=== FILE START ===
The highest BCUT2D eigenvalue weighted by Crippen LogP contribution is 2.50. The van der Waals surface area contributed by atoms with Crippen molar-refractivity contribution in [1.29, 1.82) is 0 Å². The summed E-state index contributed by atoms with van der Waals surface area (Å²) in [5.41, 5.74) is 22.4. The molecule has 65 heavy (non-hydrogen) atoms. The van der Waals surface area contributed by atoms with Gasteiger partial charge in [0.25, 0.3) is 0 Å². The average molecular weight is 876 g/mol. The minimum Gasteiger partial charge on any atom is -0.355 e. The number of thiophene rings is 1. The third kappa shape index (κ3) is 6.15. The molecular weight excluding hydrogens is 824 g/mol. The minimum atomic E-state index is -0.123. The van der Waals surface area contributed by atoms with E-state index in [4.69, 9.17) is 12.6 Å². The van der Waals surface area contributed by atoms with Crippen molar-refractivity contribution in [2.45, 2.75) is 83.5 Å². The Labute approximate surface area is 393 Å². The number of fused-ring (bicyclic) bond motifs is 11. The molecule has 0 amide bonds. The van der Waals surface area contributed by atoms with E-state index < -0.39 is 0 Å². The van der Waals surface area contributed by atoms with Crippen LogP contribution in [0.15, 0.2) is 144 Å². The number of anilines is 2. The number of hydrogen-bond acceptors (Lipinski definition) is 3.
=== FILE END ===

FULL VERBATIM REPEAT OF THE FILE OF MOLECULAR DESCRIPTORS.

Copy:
The highest BCUT2D eigenvalue weighted by Crippen LogP contribution is 2.50. The van der Waals surface area contributed by atoms with Crippen molar-refractivity contribution in [1.29, 1.82) is 0 Å². The summed E-state index contributed by atoms with van der Waals surface area (Å²) in [5.41, 5.74) is 22.4. The molecule has 65 heavy (non-hydrogen) atoms. The van der Waals surface area contributed by atoms with Gasteiger partial charge in [0.25, 0.3) is 0 Å². The average molecular weight is 876 g/mol. The minimum Gasteiger partial charge on any atom is -0.355 e. The number of thiophene rings is 1. The third kappa shape index (κ3) is 6.15. The molecular weight excluding hydrogens is 824 g/mol. The minimum atomic E-state index is -0.123. The van der Waals surface area contributed by atoms with E-state index in [4.69, 9.17) is 12.6 Å². The van der Waals surface area contributed by atoms with Crippen molar-refractivity contribution in [2.45, 2.75) is 83.5 Å². The Labute approximate surface area is 393 Å². The number of fused-ring (bicyclic) bond motifs is 11. The molecule has 0 amide bonds. The van der Waals surface area contributed by atoms with E-state index < -0.39 is 0 Å². The van der Waals surface area contributed by atoms with Crippen LogP contribution in [0.15, 0.2) is 144 Å². The number of anilines is 2. The number of hydrogen-bond acceptors (Lipinski definition) is 3.